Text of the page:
11th October, 2022
Review: Fairy Tale by Stephen King (Hodder & Stoughton)
As with every new King publication, this one was eagerly awaited by fans. I saved it for a weekend reading retreat because several of our group were planning on reading it and we decided to turn this into a buddy read.
Charlie Reade looks like a regular high school kid, great at baseball and football, a decent student. But he carries a heavy load. His mom was killed in a hit-and-run accident when he was ten, and grief drove his dad to drink. Charlie learned how to take care of himself—and his dad. Then, when Charlie is seventeen, he meets Howard Bowditch, a recluse with a big dog in a big house at the top of a big hill. In the backyard is a locked shed from which strange sounds emerge, as if some creature is trying to escape. When Mr. Bowditch dies, he leaves Charlie the house, a massive amount of gold, a cassette tape telling a story that is impossible to believe, and a responsibility far too massive for a boy to shoulder.
Because within the shed is a portal to another world—one whose denizens are in peril and whose monstrous leaders may destroy their own world, and ours. In this parallel universe, where two moons race across the sky, and the grand towers of a sprawling palace pierce the clouds, there are exiled princesses and princes who suffer horrific punishments; there are dungeons; there are games in which men and women must fight each other to the death for the amusement of the “Fair One.” And there is a magic sundial that can turn back time.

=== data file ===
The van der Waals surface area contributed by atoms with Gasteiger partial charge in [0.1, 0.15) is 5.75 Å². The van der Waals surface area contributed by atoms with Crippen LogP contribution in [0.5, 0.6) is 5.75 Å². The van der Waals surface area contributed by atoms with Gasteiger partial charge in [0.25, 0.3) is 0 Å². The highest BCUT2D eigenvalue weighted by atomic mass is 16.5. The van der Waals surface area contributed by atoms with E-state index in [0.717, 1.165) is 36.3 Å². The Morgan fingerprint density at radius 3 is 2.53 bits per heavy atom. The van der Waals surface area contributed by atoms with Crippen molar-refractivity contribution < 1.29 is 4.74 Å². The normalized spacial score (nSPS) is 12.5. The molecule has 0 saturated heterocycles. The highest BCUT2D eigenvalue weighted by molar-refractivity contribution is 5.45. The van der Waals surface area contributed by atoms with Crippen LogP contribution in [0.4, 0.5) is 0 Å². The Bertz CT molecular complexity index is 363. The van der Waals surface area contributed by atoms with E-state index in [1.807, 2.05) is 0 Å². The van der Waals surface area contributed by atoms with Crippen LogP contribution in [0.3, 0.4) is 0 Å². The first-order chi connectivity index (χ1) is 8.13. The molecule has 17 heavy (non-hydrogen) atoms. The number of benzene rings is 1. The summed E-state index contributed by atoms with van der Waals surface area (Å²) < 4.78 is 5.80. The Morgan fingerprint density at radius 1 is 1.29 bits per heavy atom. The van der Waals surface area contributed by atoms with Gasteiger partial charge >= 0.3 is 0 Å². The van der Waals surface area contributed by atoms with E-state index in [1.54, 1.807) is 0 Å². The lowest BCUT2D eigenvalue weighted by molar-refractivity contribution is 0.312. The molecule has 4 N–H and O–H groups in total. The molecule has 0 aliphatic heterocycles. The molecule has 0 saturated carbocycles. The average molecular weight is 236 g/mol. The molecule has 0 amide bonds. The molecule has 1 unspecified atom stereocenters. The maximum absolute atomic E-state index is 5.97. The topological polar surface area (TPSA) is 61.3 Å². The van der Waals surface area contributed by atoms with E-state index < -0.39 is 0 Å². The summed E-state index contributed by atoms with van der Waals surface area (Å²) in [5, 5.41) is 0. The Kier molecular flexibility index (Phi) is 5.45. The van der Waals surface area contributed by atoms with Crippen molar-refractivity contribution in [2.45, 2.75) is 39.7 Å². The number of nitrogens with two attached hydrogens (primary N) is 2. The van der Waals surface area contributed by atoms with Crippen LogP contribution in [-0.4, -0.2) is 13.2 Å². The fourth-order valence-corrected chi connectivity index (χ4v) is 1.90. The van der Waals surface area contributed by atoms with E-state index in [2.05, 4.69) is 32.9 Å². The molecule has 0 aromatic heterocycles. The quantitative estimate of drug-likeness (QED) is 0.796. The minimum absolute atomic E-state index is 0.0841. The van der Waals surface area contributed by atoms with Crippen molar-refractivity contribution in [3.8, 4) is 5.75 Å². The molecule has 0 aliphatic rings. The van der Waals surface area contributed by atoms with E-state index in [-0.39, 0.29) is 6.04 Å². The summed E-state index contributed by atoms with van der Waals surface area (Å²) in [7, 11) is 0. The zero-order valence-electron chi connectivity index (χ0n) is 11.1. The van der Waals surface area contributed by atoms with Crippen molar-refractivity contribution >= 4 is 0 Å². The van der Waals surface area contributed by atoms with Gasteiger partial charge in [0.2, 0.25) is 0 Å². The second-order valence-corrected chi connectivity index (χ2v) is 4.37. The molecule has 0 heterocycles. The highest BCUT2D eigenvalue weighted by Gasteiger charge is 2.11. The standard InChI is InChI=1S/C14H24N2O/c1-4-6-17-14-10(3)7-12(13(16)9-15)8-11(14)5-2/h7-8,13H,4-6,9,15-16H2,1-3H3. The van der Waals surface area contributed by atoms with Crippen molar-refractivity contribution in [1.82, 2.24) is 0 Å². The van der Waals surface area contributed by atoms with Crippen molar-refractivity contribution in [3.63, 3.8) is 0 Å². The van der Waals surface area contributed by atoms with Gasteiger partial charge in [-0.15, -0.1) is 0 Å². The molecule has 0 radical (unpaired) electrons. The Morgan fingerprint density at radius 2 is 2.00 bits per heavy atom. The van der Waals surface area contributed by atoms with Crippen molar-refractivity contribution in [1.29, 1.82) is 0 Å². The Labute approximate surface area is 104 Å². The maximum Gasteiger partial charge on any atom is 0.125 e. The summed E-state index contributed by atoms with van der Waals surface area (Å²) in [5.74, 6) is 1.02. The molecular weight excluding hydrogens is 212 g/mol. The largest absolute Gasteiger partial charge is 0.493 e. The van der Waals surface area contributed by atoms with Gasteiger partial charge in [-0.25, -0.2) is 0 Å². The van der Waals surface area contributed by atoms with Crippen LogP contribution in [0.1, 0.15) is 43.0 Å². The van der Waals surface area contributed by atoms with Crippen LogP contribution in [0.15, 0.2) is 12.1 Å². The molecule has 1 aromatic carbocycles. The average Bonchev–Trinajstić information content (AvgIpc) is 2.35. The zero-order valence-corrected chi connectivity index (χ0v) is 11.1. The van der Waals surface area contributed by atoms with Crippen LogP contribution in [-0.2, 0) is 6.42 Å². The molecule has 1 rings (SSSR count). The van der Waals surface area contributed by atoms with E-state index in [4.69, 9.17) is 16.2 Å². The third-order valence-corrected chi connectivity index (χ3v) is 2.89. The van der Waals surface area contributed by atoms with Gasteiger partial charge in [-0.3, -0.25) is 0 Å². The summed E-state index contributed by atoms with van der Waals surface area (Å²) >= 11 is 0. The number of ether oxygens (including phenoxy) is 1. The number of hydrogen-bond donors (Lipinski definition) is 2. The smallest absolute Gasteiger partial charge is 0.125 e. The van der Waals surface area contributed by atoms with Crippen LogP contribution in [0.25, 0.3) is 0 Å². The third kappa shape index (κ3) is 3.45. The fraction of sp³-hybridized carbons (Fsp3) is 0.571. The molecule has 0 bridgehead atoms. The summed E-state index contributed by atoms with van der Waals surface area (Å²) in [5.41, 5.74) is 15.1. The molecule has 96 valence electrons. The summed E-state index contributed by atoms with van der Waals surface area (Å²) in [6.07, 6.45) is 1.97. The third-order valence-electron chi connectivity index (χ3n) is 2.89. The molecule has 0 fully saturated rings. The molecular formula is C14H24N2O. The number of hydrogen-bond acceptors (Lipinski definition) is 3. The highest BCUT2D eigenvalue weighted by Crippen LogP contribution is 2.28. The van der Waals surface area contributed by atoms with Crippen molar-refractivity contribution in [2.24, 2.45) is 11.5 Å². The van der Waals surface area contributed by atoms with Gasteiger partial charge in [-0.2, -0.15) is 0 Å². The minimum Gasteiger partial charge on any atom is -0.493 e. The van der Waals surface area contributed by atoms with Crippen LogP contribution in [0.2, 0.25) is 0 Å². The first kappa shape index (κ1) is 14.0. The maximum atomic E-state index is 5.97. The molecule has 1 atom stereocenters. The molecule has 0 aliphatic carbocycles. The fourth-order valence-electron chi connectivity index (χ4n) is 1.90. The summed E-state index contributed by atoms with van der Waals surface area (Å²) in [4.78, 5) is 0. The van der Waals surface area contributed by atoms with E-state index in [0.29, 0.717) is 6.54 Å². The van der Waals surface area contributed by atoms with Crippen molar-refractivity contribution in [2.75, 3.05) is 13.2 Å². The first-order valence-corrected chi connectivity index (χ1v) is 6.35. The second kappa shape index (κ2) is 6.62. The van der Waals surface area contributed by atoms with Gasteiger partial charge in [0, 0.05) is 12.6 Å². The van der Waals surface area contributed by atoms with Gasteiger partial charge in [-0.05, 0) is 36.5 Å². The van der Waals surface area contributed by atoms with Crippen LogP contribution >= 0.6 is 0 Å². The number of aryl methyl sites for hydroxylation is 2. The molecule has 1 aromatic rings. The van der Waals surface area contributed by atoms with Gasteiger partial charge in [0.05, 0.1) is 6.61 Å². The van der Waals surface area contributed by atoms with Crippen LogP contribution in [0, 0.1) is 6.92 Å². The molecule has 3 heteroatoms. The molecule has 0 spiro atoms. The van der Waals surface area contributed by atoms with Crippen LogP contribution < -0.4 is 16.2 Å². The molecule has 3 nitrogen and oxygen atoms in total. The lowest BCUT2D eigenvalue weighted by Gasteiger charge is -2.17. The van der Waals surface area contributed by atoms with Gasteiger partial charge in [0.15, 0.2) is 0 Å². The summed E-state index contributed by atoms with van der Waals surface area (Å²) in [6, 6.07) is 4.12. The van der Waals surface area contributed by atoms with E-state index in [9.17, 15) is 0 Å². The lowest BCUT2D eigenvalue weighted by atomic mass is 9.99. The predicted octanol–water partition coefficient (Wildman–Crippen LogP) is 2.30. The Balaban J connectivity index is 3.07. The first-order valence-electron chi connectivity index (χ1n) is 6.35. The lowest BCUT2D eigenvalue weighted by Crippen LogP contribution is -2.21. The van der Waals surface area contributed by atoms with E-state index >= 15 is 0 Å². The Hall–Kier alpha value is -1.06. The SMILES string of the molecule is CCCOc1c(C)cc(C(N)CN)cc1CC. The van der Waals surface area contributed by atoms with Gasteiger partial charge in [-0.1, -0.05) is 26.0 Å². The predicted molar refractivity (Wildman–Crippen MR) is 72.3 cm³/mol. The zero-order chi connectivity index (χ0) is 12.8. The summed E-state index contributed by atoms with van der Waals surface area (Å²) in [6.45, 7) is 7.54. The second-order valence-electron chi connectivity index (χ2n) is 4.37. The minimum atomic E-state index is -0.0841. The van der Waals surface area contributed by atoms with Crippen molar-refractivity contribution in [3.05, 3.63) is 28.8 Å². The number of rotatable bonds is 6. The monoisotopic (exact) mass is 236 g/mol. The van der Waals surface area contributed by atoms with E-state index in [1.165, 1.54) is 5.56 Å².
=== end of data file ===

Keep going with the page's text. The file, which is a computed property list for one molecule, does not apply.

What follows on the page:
One thing to start with: This is not your typical King novel, neither the old nor the new King. In a way this book moves into the direction of novels such as The Eyes of the Dragon but it is really unlike any King book I've read so far (and I've read almost all of them :)).
To be honest, I'm not entirely sure how much I liked this book. I didn't hate it, but I also didn't love it. At first I thought that the part playing in the "real world" was slightly tedious and found myself impatiently waiting for the "fairy tale" part to begin. When it did though, I started to really appreciate the first third of the novel with its fascinating character dynamics, etc. The fairy tale section seemed a bit too generic for me with clear structural echoes of YA stories such as The Hunger Games or The Maze Runner. I loved the mythical creatures as well as the Lovecraftian baddies but something seemed to be missing from this part of the novel. All in all, I found it a bit predictable and underwhelming.
What I did enjoy were the many nerdy references to other books, such as The Wizard of Oz, Something Wicked This Way Comes or The Call of Cthullu. It was fun recognising these and wonder about their implications for this particular tale. I also absolutely loved Charlie's canine sidekick Radar - who wouldn't be rooting for such an amazing dog?
Fairy Tale isn't a perfect book by far, but it was good entertainment indeed and I'm glad I got to share it with my friends.
Rating: 3/5 stars
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